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|Japan Defers Liberia’s 18.6 Billion Yen Debt|
|Published on January 02, 2009||Email To Friend Print Version
By D Kaihenneh Sengbeh
Liberia and Japan have sign an agreement rescheduling a debt of 18.6 billion Yen (approximately US$175 million) Liberia owes the Asian country.
Rescheduling debt is one means of providing a debtor with debt relief through a delay - extending the repayment period of an existing loan without any interest being added.
Japanese Ambassador near Monrovia Keiichi Katakami and Finance Minister Augustine Kpehe Ngafuan respectively signed the agreement for Japan and Liberia Saturday at the Finance Ministry in Monrovia.
Ambassador Katakami said he was very pleased to sign the Exchange Of Note on behave of his country because Liberian was engendering sound economic policies and reforms in the financial sector.
He said Japan has witnessed major reforms in Liberia, sending a clear signal that Liberia was ready to rebuild, thus the rescheduling of the debt as Liberia moves towards the completion point of the Heavily Indebted Poor Countries Initiative (HIPC) by 2010.
The HIPC Initiative is a comprehensive approach to debt reduction for heavily indebted poor countries pursuing IMF- and World Bank-supported adjustment and reform programs.
Liberia is now briskly fighting to reach the completion point of the HIPIC initiative - when most of the countries approximately US$5bn debt would be waived by lenders.
Touching on the Liberian-Japanese bilateral front, Ambassador Katakami said the relation has remained in insight even during the war. He recounted that his country has been providing assistance to Liberia through multilateral institutions until in 2007 when it went bilateral again.
He said this cooperation will continue and Japan remains a strong partner to Liberia’s rebuilding.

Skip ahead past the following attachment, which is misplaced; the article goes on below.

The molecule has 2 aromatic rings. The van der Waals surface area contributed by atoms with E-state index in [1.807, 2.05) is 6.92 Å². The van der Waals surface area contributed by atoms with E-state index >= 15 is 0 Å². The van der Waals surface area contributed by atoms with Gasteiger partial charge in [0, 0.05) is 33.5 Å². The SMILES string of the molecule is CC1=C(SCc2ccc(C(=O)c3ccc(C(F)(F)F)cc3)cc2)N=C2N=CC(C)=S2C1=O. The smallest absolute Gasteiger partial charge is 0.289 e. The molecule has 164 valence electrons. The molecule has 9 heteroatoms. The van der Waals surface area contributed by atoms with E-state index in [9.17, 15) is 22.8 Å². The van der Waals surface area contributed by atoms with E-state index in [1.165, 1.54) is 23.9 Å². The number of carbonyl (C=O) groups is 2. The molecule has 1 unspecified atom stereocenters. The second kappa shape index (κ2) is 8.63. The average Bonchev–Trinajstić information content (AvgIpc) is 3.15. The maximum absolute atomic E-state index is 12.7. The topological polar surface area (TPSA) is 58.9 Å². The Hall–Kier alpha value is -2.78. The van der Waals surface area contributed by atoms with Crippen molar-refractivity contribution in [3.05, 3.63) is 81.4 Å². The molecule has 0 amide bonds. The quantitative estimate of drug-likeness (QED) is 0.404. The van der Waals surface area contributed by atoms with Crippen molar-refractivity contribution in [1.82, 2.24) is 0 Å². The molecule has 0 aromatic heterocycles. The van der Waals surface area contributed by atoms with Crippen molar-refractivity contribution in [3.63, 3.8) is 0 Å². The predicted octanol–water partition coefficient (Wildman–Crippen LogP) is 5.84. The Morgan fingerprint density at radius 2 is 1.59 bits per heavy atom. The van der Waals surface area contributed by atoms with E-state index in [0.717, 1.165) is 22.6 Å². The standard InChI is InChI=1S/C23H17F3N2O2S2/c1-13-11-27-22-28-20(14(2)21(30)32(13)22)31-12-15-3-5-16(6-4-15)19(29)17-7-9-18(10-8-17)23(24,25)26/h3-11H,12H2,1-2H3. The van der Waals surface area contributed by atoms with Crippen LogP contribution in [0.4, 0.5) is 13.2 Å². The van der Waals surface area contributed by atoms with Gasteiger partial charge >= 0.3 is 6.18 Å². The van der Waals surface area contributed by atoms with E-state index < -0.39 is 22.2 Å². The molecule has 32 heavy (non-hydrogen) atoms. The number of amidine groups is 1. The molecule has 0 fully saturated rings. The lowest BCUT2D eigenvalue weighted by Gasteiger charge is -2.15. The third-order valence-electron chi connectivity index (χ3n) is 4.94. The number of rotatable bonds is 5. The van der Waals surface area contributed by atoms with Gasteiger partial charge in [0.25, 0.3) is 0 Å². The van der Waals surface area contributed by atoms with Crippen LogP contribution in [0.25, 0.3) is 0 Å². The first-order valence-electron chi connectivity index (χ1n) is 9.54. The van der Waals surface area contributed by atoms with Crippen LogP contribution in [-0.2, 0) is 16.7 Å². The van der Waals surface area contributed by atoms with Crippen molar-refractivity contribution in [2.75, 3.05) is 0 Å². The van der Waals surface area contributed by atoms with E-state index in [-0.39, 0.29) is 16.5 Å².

Japan has in recently increased support to Liberia: Last week it signed an agreement (134 M Yen, approximately US$13.4M) to rehabilitate the Liberian-Japanese Friendship Maternity Hospital at the John F. Kennedy Medical Center. It signed another 157M Yen grant with the UNDP to fight armed violence in Liberia.
Ambassador Katakami said all of these were in the vital interest of the strong bilateral ties between the Liberian and Japanese governments and peoples.
An elated Finance Minister Ngafuan expressed gratitude to the Japanese government and people for the debt rescheduling. “I glad today to be part of this occasion where we are putting pen to paper regarding our huge debt burden” he said.
About US$1.5bn of the country’s US$5bn debt has been waived during the last two years said Minister Ngafuan.
The Minister was thrilled that Japan has decided to join other countries to help scrub off Liberia’s debt through the HIPIC initiative.
He said Liberia has reached this far because the current government has taken very serious the reform of the economy and public financial management sectors, assuring, “and we are not going to drop the ball.”
“We are going to keep on the reform track and take it on a faster pace. As we speak, we now have a comprehensive public financial management law at the Legislature that deals with all the public financial management reforms,” the youthful minister noted.
He said the Ministry will engage the Legislature on the fast-track enactment of the law.
As a result of the government’s ambition to ensure systemic reform especially in the financial sector, an auditing commission and an anti-corruption commission are now in place, and Liberia hopes to reach the HIPC completion early 2010 to have the country’s debt burden removed.
Minister Ngafuan then recounted the many aids Japan has given post war Liberia and looked back at the Asian country’s major contribution to the Liberian health sector of prewar days.
Meanwhile Ambassador Katakami says he can not determine whether Japan will out rightly cancel all the debt Liberia owes it when it reach the HIPC completion point. “It is still soon, but let’s reach there and see what will be done,” he told journalists.